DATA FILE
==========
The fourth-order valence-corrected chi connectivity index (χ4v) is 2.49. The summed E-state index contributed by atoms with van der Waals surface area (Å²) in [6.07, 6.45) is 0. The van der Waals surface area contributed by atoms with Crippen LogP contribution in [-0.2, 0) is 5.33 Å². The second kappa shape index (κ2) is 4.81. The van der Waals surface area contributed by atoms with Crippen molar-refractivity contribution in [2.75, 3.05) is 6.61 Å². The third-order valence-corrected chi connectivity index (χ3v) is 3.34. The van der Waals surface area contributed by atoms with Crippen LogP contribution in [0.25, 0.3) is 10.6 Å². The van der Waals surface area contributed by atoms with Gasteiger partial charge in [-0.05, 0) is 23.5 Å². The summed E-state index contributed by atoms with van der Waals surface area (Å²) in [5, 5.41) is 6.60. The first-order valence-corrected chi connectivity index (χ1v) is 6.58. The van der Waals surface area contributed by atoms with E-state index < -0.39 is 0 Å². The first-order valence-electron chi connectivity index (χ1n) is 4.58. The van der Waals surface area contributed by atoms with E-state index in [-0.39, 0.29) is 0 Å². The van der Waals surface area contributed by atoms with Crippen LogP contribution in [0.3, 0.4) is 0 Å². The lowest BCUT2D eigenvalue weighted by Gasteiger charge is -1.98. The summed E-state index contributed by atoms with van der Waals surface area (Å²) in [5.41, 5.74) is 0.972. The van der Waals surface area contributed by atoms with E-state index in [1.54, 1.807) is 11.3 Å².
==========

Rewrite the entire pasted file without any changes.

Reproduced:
The fourth-order valence-corrected chi connectivity index (χ4v) is 2.49. The summed E-state index contributed by atoms with van der Waals surface area (Å²) in [6.07, 6.45) is 0. The van der Waals surface area contributed by atoms with Crippen LogP contribution in [-0.2, 0) is 5.33 Å². The second kappa shape index (κ2) is 4.81. The van der Waals surface area contributed by atoms with Crippen molar-refractivity contribution in [2.75, 3.05) is 6.61 Å². The third-order valence-corrected chi connectivity index (χ3v) is 3.34. The van der Waals surface area contributed by atoms with Crippen LogP contribution in [0.25, 0.3) is 10.6 Å². The van der Waals surface area contributed by atoms with Gasteiger partial charge in [-0.05, 0) is 23.5 Å². The summed E-state index contributed by atoms with van der Waals surface area (Å²) in [5, 5.41) is 6.60. The first-order valence-corrected chi connectivity index (χ1v) is 6.58. The van der Waals surface area contributed by atoms with E-state index < -0.39 is 0 Å². The first-order valence-electron chi connectivity index (χ1n) is 4.58. The van der Waals surface area contributed by atoms with E-state index in [-0.39, 0.29) is 0 Å². The van der Waals surface area contributed by atoms with Crippen LogP contribution in [0.3, 0.4) is 0 Å². The lowest BCUT2D eigenvalue weighted by Gasteiger charge is -1.98. The summed E-state index contributed by atoms with van der Waals surface area (Å²) in [5.41, 5.74) is 0.972. The van der Waals surface area contributed by atoms with E-state index in [1.54, 1.807) is 11.3 Å².